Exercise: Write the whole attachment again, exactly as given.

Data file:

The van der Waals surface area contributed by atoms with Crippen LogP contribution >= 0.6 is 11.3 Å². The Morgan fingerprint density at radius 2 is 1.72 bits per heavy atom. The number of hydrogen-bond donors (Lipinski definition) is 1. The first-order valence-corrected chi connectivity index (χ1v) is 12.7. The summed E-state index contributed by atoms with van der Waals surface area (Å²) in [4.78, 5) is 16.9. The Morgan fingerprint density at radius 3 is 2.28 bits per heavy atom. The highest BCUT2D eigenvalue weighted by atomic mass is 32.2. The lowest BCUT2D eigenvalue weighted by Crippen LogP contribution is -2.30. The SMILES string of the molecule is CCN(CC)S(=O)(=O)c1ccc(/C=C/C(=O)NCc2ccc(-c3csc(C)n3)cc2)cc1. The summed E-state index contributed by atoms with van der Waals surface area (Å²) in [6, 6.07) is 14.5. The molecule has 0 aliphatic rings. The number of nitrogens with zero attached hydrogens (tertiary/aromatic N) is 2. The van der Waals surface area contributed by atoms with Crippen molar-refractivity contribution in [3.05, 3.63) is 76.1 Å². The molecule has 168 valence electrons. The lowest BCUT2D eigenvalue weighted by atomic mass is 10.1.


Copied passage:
The van der Waals surface area contributed by atoms with Crippen LogP contribution >= 0.6 is 11.3 Å². The Morgan fingerprint density at radius 2 is 1.72 bits per heavy atom. The number of hydrogen-bond donors (Lipinski definition) is 1. The first-order valence-corrected chi connectivity index (χ1v) is 12.7. The summed E-state index contributed by atoms with van der Waals surface area (Å²) in [4.78, 5) is 16.9. The Morgan fingerprint density at radius 3 is 2.28 bits per heavy atom. The highest BCUT2D eigenvalue weighted by atomic mass is 32.2. The lowest BCUT2D eigenvalue weighted by Crippen LogP contribution is -2.30. The SMILES string of the molecule is CCN(CC)S(=O)(=O)c1ccc(/C=C/C(=O)NCc2ccc(-c3csc(C)n3)cc2)cc1. The summed E-state index contributed by atoms with van der Waals surface area (Å²) in [6, 6.07) is 14.5. The molecule has 0 aliphatic rings. The number of nitrogens with zero attached hydrogens (tertiary/aromatic N) is 2. The van der Waals surface area contributed by atoms with Crippen molar-refractivity contribution in [3.05, 3.63) is 76.1 Å². The molecule has 168 valence electrons. The lowest BCUT2D eigenvalue weighted by atomic mass is 10.1.